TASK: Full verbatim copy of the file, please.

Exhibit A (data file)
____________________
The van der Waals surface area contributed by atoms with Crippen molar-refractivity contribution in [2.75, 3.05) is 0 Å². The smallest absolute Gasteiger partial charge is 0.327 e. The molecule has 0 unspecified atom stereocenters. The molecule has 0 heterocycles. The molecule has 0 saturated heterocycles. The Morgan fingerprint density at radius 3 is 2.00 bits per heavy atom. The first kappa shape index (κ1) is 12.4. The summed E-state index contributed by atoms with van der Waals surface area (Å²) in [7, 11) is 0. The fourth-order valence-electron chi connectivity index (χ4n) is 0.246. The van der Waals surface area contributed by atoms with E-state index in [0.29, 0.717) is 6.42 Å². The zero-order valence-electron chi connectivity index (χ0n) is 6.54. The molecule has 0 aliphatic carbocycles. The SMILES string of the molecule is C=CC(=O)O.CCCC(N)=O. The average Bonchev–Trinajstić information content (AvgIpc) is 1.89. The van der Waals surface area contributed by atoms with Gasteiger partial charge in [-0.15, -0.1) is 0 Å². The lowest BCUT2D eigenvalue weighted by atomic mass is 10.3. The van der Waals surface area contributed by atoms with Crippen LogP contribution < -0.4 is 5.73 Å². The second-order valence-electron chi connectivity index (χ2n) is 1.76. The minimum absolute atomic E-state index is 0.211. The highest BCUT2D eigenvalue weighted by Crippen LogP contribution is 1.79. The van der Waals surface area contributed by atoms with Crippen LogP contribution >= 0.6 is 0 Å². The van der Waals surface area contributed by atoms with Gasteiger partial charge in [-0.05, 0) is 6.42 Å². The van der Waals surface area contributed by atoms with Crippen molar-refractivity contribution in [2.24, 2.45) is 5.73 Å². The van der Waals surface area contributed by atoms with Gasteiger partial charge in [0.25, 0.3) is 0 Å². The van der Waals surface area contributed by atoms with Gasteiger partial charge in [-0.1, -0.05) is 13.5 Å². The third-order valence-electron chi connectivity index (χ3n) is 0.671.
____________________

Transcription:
The van der Waals surface area contributed by atoms with Crippen molar-refractivity contribution in [2.75, 3.05) is 0 Å². The smallest absolute Gasteiger partial charge is 0.327 e. The molecule has 0 unspecified atom stereocenters. The molecule has 0 heterocycles. The molecule has 0 saturated heterocycles. The Morgan fingerprint density at radius 3 is 2.00 bits per heavy atom. The first kappa shape index (κ1) is 12.4. The summed E-state index contributed by atoms with van der Waals surface area (Å²) in [7, 11) is 0. The fourth-order valence-electron chi connectivity index (χ4n) is 0.246. The van der Waals surface area contributed by atoms with E-state index in [0.29, 0.717) is 6.42 Å². The zero-order valence-electron chi connectivity index (χ0n) is 6.54. The molecule has 0 aliphatic carbocycles. The SMILES string of the molecule is C=CC(=O)O.CCCC(N)=O. The average Bonchev–Trinajstić information content (AvgIpc) is 1.89. The van der Waals surface area contributed by atoms with Gasteiger partial charge in [-0.15, -0.1) is 0 Å². The lowest BCUT2D eigenvalue weighted by atomic mass is 10.3. The van der Waals surface area contributed by atoms with Crippen LogP contribution < -0.4 is 5.73 Å². The second-order valence-electron chi connectivity index (χ2n) is 1.76. The minimum absolute atomic E-state index is 0.211. The highest BCUT2D eigenvalue weighted by Crippen LogP contribution is 1.79. The van der Waals surface area contributed by atoms with Crippen LogP contribution >= 0.6 is 0 Å². The van der Waals surface area contributed by atoms with Gasteiger partial charge in [-0.05, 0) is 6.42 Å². The van der Waals surface area contributed by atoms with Crippen molar-refractivity contribution in [2.24, 2.45) is 5.73 Å². The van der Waals surface area contributed by atoms with Gasteiger partial charge in [0.25, 0.3) is 0 Å². The van der Waals surface area contributed by atoms with Gasteiger partial charge in [-0.1, -0.05) is 13.5 Å². The third-order valence-electron chi connectivity index (χ3n) is 0.671.